Alfort during the last quarter of the eighteenth century. The veterinary
school was founded, in 1765, by the famous Veterinarian and Riding
Master Claude Bourgelat (dead in 1779). This theory belongs to two
meticulous observers : A.F.Vincent (historical painter, animal painter,
art teacher at Alfort) and G.C.Goiffon (engineer, mechanic, architect,
drawer, art teacher of anatomy at Alfort). This theory has been published
practice, for example, here is the start to the canter of Dupaty
de Clam: "When you have decided to start a horse at the canter,
to put him on the right leg, after a period of trot, you have to
feel the instant when the back left leg touches the ground and approach
the two legs and at the same time to hold up the front part." I
put in italics the passage that interests me.
I put down in writing the results of my works in this field in
my book and CD Sensual
riding by the self-posture of the horse in comics, book where
the theme of the optimization of the rider’s
requests is dominant.
With the "optimization of the rider’s requests" and
the use of "favourable instants", a lot of problems can
this equitation is still alive in two great academies of the Iberian
Peninsula, the Escola
Portuguesa de Arte Equestre, founded in 1979,
heir of the Royal School, of the Portuguese Royal Court … And
Escuela Andaluza de Arte Ecuestre, in Spain. They are
recently founded academies. They gather horsemen who have, of course,
a common doctrine, but they stay individual riders who have a personal
In Vienna, the Spanish School, founded in … 1729,
people gather one’s thoughts in the majestic indoor school
at the Holfburg.
We only know by his name Colonel Podhajsky who
has codified in his book Riding the oral tradition of the School
and, above all, because he is an important person appearing, not
himself but an actor, in a Walt Disney’s film Miracle of White
(a film showing the rescue of the Lipizzans of the stud
farm and of the School during the Second World War). While in Portugal,
for example, we know, I am spoken about riders in general and not
only about riders of the Academy, Alvaro Domeck, his son Alvarito
Nuncio, D.Ribeiro Télès, Mestre Batista, Don José Althayde,
the great master Nuño Oliveira, D. Diogo de Bragance …
The baroque equitation, an equitation of the
riders, who ride, for the most part, with both hands, do not sea
the interest of the one hand’s ride. They only sea in this
ride, a servicemen’s practice, a practice only kept traditionally.
Error, for two reasons:
The French horsemen in the eighteenth century, in the ring, used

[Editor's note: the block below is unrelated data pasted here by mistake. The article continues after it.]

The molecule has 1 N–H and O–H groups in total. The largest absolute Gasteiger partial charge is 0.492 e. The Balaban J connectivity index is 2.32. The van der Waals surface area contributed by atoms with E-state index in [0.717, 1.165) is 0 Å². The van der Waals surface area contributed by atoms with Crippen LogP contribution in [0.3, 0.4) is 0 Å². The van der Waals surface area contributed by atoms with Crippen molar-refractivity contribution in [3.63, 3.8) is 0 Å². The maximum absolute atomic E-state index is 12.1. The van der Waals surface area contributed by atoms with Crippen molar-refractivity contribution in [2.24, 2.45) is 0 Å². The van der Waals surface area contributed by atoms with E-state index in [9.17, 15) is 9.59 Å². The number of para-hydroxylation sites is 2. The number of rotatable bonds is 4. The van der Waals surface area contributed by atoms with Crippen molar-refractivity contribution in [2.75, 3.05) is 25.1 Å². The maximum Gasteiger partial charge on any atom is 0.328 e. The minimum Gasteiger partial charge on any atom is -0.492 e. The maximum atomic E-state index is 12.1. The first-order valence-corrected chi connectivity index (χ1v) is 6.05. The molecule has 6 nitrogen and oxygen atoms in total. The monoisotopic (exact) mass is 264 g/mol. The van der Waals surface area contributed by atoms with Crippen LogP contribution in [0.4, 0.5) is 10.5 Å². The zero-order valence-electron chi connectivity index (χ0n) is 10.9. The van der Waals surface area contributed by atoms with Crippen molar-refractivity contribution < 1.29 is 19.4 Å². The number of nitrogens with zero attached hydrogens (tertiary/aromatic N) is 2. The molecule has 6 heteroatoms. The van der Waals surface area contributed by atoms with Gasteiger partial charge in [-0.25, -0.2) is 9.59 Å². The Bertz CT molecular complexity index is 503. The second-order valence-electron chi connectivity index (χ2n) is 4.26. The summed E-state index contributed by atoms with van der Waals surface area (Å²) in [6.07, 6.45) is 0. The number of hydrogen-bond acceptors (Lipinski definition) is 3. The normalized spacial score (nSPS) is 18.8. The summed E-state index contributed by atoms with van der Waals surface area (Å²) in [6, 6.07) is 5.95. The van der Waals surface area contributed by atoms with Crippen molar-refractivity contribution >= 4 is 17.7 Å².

the long crop with their right hand. This long crop had not any force,
made of hazel tree, it broke if the horseman had an … impatient
movement. No, it was the extension, very happy, of an intelligent
and gentle hand, a hand that could touch any part of the horse’s
body, that could, for example, to give rhythm to a piaffe, accompanying
the contact with the ground of each diagonal, with a simple touch
of the horse’s hindquarters.
And more, the sole hand better respects the delicate mucous membrane
of the horse’s mouth, because all people have a problem of
coordination between the two hands. Test yourself, move with a cup
filled with water to the brim, handing it with two, then with one
hand … It is not forbidden to use the sole right hand, if
the rider feels at ease with it … Personally, I find again
the whole of my person thanks to the baroque equitation and the use
of my left hand, my "good " hand.
I have to say, I belong
to a breed in the process of extinction, fortunately: I am a left-handed
person forced to use his right hand …
JYLG, has noted that the horsemen of the baroque equitation
did not codify the long crop’s use, and, after long research,
he has written a treatise of ancient equitation, of baroque
equitation, a "treatise on the left hand, holding the
reins in the French manner ", and a "treatise on
the hand of the long crop": L’équitation
de Majesté, proposed in a second edition, on CD.
And, very important, JYLG own a copy
of a film, a color film, in english,
although it is very old, that allows to sea the famous work,
in hand and mounted of Colonel Podhajsky, the legendary Director
of the Spanish School of Vienna and all his Riding Masters.
If you want to sea this great rider,
who wined fame during the Olympic Games of 1936, contact
He has a solution to send you this film.
The photographies of this page, except personal
photographies (for more pictures, see page "Training " the
photography on the right, Curvet, and page "Videos" the
videos Pirouette at the canter and On
the spot canter), are devoted
to the Spanish School of Vienna. I must point out that I also
admire and respect the Portuguese Academy and the Spanish Academy.
order to sea the horses of these Academies, click on Real
Escuela Andaluza de Arte Ecuestre or Escola
Portuguesa de Arte Equestre